Sacramento’s Firefighter Memorial bears over 1,300 names of the men and women who have lost their lives protecting their fellow Californians. Annette’s husband passed away in April of 2014 from a heart attack; she fought for months for his death to be classified as job related. The investigation concluded the heart attack was induced from exposure at a fire days before his passing and Steve became eligible to be added to the wall. In October 2014 his name, STEPHEN A. WILSON, CAL FIRE, was added to the memorial wall. As the ceremony commenced, clouds lined the sky and rain fell with the many tears of those who gathered to honor the fallen. Each honoree’s family was presented a folded flag; children, parents, partners, and fellow firefighters received the sentiment to the lost, and the pain was evident wherever you stood. Annette already rubbed a copy of his etched name after the ceremony, but she was having trouble leaving his name and his memory. She pointed to his name and gritted her teeth while telling me about him I snapped this photo.
What binds those still living together? Those left behind are the legacy of the lost, giving them a link to each other. No matter what heroics lead to the demise of those lost, whether they were civilians, first responders, or part of the armed forces; memorials like this immortalize their sacrifice. Elisabeth Kübler-Ross (1969) helped popularize death – and how the living make sense of it – as a research topic. The well-known five stages of coping have helped many understand what will come to everyone. Once we accept our fate, we can focus our time and energy on living a good meaningful life. Steve and numerous others risked their lives in service of the people of California, and we honor those who made the ultimate sacrifice. The last of the stages is acceptance: we can preserve the memory of those who have died by accepting the loss, and use the memory of their sacrifice to connect our lives to theirs. When Halbwachs (1969) studied the social context of memory recall, he found that once enough people in a group forget an event, the memory is lost entirely. This is connected to the ideas in the Mexican celebration of the Day of the Dead, where visiting the sites of commemoration and leaving offerings keeps loved ones in the “Land of the Remembered”, but those who have no one to remember them go to the “Land of the Forgotten”. For Annette and others who gathered there, the Firefighter’s Memorial serves this purpose, while others instantly recognize the WWII memorial statue and more recently the 9/11 memorial in New York.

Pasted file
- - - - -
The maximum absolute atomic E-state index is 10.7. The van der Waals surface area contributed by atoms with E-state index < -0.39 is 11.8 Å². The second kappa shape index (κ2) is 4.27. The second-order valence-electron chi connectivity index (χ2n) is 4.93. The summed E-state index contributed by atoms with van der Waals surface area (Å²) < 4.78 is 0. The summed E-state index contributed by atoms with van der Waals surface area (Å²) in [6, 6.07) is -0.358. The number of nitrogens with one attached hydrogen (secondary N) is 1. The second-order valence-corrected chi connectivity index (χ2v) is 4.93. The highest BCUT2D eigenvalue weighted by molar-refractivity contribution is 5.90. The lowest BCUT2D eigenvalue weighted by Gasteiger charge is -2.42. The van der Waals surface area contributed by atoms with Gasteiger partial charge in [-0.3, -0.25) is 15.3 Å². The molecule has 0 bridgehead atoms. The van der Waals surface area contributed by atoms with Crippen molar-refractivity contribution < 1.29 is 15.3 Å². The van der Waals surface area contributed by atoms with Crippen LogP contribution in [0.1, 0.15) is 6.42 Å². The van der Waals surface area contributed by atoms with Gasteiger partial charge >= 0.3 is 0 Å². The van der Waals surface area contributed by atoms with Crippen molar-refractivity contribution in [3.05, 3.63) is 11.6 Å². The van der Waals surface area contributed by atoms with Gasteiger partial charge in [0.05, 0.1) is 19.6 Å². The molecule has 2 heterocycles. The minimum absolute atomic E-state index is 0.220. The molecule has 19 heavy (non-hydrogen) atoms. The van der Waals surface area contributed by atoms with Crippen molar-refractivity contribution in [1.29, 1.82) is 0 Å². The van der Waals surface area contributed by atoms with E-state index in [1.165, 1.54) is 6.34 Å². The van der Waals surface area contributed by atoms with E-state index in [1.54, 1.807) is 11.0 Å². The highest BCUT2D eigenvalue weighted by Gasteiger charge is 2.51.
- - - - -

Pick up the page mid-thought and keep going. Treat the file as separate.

Berger (1967) describes theodicy, the social necessity to make sense and meaning out of chaos and evil. The heroes of disasters are commemorated to give society the frame it needs to continue. The memorials serve as closure and helps shift the event from a horrid tragedy to another uniting scar that we survived together. This year alone California has seen some of its most destructive fires, destroying over a million acres of land, homes, and claiming multiple lives. These areas of high-fire-risk lead to an increase in need of risky occupations and then a need to once again commemorate the brave lost in the fight.
Commentary on Rachel Tanur's Works: New Orleans Balcony